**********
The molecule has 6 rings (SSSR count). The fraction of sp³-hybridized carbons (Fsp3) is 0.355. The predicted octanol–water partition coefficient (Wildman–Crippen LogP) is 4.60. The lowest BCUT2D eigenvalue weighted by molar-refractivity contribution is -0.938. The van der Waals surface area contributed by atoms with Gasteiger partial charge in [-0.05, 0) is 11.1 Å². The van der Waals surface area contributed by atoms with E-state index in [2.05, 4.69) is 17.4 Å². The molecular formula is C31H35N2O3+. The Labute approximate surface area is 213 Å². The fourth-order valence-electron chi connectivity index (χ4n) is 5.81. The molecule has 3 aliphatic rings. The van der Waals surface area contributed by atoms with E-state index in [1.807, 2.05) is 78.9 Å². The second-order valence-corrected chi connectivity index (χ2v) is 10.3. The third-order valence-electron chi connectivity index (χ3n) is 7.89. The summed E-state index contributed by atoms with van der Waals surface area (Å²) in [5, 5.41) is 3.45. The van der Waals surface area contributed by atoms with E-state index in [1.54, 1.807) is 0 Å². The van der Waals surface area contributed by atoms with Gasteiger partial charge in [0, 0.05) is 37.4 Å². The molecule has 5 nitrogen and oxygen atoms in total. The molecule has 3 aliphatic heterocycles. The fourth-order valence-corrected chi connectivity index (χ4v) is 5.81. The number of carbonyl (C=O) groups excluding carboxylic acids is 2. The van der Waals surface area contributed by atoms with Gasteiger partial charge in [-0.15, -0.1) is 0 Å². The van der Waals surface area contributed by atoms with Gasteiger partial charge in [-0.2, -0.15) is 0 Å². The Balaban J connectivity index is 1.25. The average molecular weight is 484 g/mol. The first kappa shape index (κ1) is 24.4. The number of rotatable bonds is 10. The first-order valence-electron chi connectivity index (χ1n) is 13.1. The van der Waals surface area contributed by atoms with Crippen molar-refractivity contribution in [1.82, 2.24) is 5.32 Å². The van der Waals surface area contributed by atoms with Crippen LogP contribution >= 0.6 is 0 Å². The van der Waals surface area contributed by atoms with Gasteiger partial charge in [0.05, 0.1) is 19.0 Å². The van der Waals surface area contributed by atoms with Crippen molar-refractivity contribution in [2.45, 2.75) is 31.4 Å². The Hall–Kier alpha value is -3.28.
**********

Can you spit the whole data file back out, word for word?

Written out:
The molecule has 6 rings (SSSR count). The fraction of sp³-hybridized carbons (Fsp3) is 0.355. The predicted octanol–water partition coefficient (Wildman–Crippen LogP) is 4.60. The lowest BCUT2D eigenvalue weighted by molar-refractivity contribution is -0.938. The van der Waals surface area contributed by atoms with Gasteiger partial charge in [-0.05, 0) is 11.1 Å². The van der Waals surface area contributed by atoms with E-state index in [2.05, 4.69) is 17.4 Å². The molecular formula is C31H35N2O3+. The Labute approximate surface area is 213 Å². The fourth-order valence-electron chi connectivity index (χ4n) is 5.81. The molecule has 3 aliphatic rings. The van der Waals surface area contributed by atoms with E-state index in [1.807, 2.05) is 78.9 Å². The second-order valence-corrected chi connectivity index (χ2v) is 10.3. The third-order valence-electron chi connectivity index (χ3n) is 7.89. The summed E-state index contributed by atoms with van der Waals surface area (Å²) in [5, 5.41) is 3.45. The van der Waals surface area contributed by atoms with E-state index in [1.54, 1.807) is 0 Å². The van der Waals surface area contributed by atoms with Gasteiger partial charge in [0, 0.05) is 37.4 Å². The molecule has 5 nitrogen and oxygen atoms in total. The molecule has 3 aliphatic heterocycles. The fourth-order valence-corrected chi connectivity index (χ4v) is 5.81. The number of carbonyl (C=O) groups excluding carboxylic acids is 2. The van der Waals surface area contributed by atoms with Gasteiger partial charge in [-0.15, -0.1) is 0 Å². The van der Waals surface area contributed by atoms with Gasteiger partial charge in [-0.2, -0.15) is 0 Å². The Balaban J connectivity index is 1.25. The average molecular weight is 484 g/mol. The first kappa shape index (κ1) is 24.4. The number of rotatable bonds is 10. The first-order valence-electron chi connectivity index (χ1n) is 13.1. The van der Waals surface area contributed by atoms with Crippen molar-refractivity contribution in [1.82, 2.24) is 5.32 Å². The van der Waals surface area contributed by atoms with Crippen LogP contribution >= 0.6 is 0 Å². The van der Waals surface area contributed by atoms with Gasteiger partial charge in [0.05, 0.1) is 19.0 Å². The van der Waals surface area contributed by atoms with Crippen molar-refractivity contribution in [2.45, 2.75) is 31.4 Å². The Hall–Kier alpha value is -3.28.